Are You Still Believe These Home Improvement Myths?

Myths of home improvement

Did you know that home improvement spending is up 17% from 2018? The average American spends between 9000 and $10,000 on a home improvement every year. Of course, some are major remodels of up to a hundred thousand dollars all others are simply a few cosmetic changes less than $1000. But there are a lot of home improvement myths to debunk out there. Are you guilty of believing some of these myths?

#1. Older homes cost more to maintain.

Just like a car, it can be easy to assume that the older the model the more maintenance, but that's not always the case. Just because a house is old doesn't mean it's going to be the stereotypical money pit. Surprisingly, the opposite is actually true with homeowners spending an average of $3.70 less in emergency spending per year for every year their home was built. For instance, if you are talking about a 100-year-old house you will spend about $370 less per year on emergency spending than the owner of a new house. But, this might not just to be the house itself. Those that choose older homes may just have a better mentality of fixing items rather than buying new. Also, many of the owners of older homes of already addressed major issues. So, it's important to know that older homes can perform like new if they are properly maintained.

#2. The kitchen is the most remodeled room.

Now, when we're talking about home-improvement values, the kitchen is usually the room to bring the most value or rate of return but it's not the most frequently remodeled room. Over 58% of people redo bathrooms where is only 32% tackle the kitchen. This is understandable as the kitchen remodel is the most expensive room in the entire house when were talking about counters, cabinets, and appliances. The important thing to note is that if you are planning on selling your home, simply remodeling the bathrooms could attract more buyers and increase your final sales price over the kitchen.

More: What you should know about selling a home yourself

#3. Most homeowners are not prepared for major emergencies.

While there is a lot of research on this, surprisingly 80% of respondents say they have at least $1000 available for an emergency repair. Of course, all Americans are probably not saving enough so homeownership is a great way to build your wealth but there is the responsibility and planning that comes along with it, hence the importance of having an emergency fund. The goal is to save at least 3 to 6 months worth of savings.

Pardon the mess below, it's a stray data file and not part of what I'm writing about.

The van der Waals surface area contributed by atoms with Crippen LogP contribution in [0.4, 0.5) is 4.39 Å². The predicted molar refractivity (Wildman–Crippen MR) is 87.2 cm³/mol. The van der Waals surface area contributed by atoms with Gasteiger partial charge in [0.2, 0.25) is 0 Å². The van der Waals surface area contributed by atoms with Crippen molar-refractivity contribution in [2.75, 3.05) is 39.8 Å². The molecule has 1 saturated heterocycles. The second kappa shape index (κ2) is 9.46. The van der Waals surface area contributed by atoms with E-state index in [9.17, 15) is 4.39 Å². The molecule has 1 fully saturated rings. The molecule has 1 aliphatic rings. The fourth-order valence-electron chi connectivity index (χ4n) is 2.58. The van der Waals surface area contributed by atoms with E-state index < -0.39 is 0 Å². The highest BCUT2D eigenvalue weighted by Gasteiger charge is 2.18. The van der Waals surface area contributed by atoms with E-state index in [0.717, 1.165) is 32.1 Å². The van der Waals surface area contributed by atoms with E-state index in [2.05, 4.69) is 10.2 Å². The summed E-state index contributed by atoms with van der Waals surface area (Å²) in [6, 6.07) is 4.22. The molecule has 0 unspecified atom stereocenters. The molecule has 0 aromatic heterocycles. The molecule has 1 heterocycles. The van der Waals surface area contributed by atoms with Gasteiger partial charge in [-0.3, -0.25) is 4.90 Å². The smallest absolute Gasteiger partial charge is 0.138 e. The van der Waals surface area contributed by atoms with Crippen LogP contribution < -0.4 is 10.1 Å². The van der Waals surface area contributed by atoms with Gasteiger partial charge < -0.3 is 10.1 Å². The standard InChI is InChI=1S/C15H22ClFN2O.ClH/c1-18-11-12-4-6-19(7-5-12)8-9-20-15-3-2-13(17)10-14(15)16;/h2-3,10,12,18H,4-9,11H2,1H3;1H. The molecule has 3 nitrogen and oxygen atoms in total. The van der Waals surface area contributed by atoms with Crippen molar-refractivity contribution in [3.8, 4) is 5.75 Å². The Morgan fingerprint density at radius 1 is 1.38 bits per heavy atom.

#4. Millennials are only looking at appearance.

Yes, millennials love their Instagram and Snapchat feeds but they're not just looking at appearance. Studies have shown that millennial's were twice as likely as generation X to list adding value to their home as a key motivator for home improvement projects. This is 3 to 4 times as likely relative to baby boomers and the silent generation. Millennial's and anyone looking to buy a home should look at value-driven features such as new windows, updated water heaters, and appliances.

Read More: How to sell your home in a market of millennial buyers

Home improvement is important but it may not be as important to some as it is to others. Consider your home if you are planning on selling and consider your target demographic. Give us a call and let's decide how we can best market the home for the most profit possible. People are looking in all areas across Columbus and the nation so finding a way to appeal to your particular buyer is crucial.

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